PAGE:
Home-Ownership Level Falls to 67.3%
By Sara Murray And Jeff Bater
The Wall Street Journal
February 3, 2010
The percentage of Americans who owned their homes fell at the end of 2009 to the lowest point in nearly a decade, a reflection of continuing troubles in the housing market even as the sector showed signs of stabilizing.
In one upbeat sign, an index of pending sales of previously owned homes increased 1.0% to 96.6 in December, the National Association of Realtors said Tuesday, suggesting the housing market is steadying after sharp swings caused by the uncertain fate of a government tax credit.
Yet home ownership is sliding. Some 67.3% of Americans owned their homes in the fourth quarter of last year, based on seasonally adjusted data, the Commerce Department said Tuesday. That is the lowest percentage since the second quarter of 2000, when the same share of Americans owned homes.
"The home-ownership data I think really just underscores how this country as a whole became obsessed with getting people into homes," said Mike Larson, real-estate and interest-rate analyst at Weiss Research Inc., an investment-research firm. "You can do all kinds of things to get people into a house, which we did; the real problem is making it so they can stay there."
The home-ownership rate reached a high of 69% in 2004 as low interest rates and easy credit prompted large numbers of families to stop renting and purchase homes. But the rate began to fall two years later as some homeowners struggled to make their mortgage payments and eventually lost their homes to foreclosure. Between 2007 to 2009, nearly four million homes were lost to foreclosure. And home ownership rates are now moving closer to the level that was common in the 1990s.
Still, some economists had expected the home-ownership rate to stabilize or even rise slightly in the fourth quarter, because of the Obama administration's tax credit for first-time home buyers. The tax credit fueled a home-sales jump in September, October and November. But economists now believe that the number of foreclosures during the quarter overwhelmed rising home sales. "Had it not been for the tax credit, the home-ownership rate would have fallen even further," said Thomas Lawler, an independent housing economist.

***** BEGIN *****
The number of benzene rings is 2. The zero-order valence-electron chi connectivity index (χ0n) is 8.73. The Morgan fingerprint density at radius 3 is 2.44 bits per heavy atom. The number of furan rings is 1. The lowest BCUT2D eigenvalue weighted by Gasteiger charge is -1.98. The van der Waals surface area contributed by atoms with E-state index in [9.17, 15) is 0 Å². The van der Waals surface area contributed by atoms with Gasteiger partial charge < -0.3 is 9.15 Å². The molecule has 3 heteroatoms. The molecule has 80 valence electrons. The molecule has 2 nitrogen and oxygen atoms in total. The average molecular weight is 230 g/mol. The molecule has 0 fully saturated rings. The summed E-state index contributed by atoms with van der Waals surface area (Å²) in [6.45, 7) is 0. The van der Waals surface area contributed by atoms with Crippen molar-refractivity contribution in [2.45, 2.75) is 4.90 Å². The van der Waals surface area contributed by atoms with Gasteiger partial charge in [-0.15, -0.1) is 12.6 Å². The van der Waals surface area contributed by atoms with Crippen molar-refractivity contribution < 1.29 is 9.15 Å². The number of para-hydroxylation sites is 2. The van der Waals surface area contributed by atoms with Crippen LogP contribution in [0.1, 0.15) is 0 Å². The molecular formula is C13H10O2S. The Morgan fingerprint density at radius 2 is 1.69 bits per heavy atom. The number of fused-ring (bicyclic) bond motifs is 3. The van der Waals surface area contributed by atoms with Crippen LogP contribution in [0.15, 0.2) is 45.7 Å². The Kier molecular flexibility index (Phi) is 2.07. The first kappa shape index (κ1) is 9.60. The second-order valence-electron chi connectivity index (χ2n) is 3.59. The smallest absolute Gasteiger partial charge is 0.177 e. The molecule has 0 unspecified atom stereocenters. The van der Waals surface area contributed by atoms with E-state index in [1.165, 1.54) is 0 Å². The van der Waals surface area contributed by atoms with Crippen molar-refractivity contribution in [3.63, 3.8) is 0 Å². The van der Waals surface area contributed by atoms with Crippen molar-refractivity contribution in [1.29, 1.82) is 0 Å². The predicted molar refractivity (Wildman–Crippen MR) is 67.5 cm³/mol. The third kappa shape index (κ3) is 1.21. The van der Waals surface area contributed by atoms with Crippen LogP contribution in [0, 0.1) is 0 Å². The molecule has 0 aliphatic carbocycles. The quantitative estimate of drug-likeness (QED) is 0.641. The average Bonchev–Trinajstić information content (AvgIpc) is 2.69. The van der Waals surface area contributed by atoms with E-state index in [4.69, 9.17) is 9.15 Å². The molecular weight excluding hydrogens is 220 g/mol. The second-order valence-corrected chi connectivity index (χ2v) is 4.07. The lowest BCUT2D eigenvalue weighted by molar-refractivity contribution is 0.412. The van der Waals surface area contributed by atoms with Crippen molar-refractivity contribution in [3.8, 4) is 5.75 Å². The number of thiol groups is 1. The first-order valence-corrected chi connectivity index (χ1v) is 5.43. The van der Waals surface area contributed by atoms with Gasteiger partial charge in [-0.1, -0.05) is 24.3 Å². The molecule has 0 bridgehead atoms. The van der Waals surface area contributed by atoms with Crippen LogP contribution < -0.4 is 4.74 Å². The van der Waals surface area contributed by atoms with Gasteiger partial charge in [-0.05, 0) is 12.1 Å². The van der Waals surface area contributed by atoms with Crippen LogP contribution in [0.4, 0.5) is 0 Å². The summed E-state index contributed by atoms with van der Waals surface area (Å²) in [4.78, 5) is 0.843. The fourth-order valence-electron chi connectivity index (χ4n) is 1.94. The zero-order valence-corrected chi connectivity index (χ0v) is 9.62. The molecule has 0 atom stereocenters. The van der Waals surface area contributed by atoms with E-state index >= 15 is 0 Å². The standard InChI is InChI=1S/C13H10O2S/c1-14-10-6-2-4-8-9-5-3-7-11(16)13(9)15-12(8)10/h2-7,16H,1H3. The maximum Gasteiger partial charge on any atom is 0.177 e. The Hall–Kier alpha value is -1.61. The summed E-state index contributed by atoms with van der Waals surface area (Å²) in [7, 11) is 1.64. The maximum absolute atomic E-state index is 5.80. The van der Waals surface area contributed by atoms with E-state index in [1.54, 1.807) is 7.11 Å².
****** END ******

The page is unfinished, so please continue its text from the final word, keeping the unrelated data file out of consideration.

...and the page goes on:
The decline in home ownership reached all regions of the U.S. but was most pronounced in the South, where the level fell to 69.1% from 69.8% a year ago.
Meanwhile, the pending home sales index in December was 10.9% higher than its level of 87.1 in December 2008. Pending sales of existing homes include single-family homes and condominiums. A home sale is pending when the contract has been signed but the transaction hasn't closed. Pending sales typically close within one or two months of signing.
The tax credit helped sales last year, as did low prices and mortgage rates. The tax credit was due to run out Nov. 30 but was extended and expanded, through April 2010. But the market is still facing the problems of high unemployment and the difficulty many borrowers are having obtaining loans. While a Federal Reserve survey of senior loan officers Monday showed that banks had largely stopped tightening loan standards, residential mortgages were an exception. Some 17% of banks said they were making mortgage-approval standards tougher even for borrowers with high credit scores and well documented credit histories.
By region, pending sales in the Northeast rose 2.3% in December and were 14.9% higher than a year earlier. The Midwest rose 5.2% in December and was 8.7% higher than a year earlier. The South climbed 2.2% in December and was 5.5% higher than December 2008. The West fell 3.8% in December but was 18.6% above a year earlier.
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